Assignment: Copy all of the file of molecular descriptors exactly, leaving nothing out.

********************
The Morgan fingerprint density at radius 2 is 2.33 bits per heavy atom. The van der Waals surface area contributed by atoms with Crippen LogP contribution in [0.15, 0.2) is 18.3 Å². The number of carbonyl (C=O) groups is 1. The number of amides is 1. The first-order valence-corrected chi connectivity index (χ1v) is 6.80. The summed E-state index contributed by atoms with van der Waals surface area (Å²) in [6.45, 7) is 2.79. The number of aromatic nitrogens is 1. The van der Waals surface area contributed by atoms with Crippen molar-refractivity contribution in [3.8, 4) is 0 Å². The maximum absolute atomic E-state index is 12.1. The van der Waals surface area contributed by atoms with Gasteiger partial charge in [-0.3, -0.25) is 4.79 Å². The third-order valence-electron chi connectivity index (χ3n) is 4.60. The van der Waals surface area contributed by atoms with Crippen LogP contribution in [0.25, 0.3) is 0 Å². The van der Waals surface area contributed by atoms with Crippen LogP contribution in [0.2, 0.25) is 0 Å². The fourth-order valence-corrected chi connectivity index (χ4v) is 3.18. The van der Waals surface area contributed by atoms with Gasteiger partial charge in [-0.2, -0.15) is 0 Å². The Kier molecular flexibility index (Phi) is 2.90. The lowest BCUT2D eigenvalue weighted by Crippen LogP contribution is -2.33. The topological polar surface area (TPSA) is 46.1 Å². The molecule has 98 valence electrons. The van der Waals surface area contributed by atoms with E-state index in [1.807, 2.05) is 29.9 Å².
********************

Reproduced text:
The Morgan fingerprint density at radius 2 is 2.33 bits per heavy atom. The van der Waals surface area contributed by atoms with Crippen LogP contribution in [0.15, 0.2) is 18.3 Å². The number of carbonyl (C=O) groups is 1. The number of amides is 1. The first-order valence-corrected chi connectivity index (χ1v) is 6.80. The summed E-state index contributed by atoms with van der Waals surface area (Å²) in [6.45, 7) is 2.79. The number of aromatic nitrogens is 1. The van der Waals surface area contributed by atoms with Crippen molar-refractivity contribution in [3.8, 4) is 0 Å². The maximum absolute atomic E-state index is 12.1. The van der Waals surface area contributed by atoms with Gasteiger partial charge in [-0.3, -0.25) is 4.79 Å². The third-order valence-electron chi connectivity index (χ3n) is 4.60. The van der Waals surface area contributed by atoms with Crippen LogP contribution in [0.25, 0.3) is 0 Å². The van der Waals surface area contributed by atoms with Crippen LogP contribution in [0.2, 0.25) is 0 Å². The fourth-order valence-corrected chi connectivity index (χ4v) is 3.18. The van der Waals surface area contributed by atoms with Gasteiger partial charge in [-0.2, -0.15) is 0 Å². The Kier molecular flexibility index (Phi) is 2.90. The lowest BCUT2D eigenvalue weighted by Crippen LogP contribution is -2.33. The topological polar surface area (TPSA) is 46.1 Å². The molecule has 98 valence electrons. The van der Waals surface area contributed by atoms with E-state index in [1.807, 2.05) is 29.9 Å².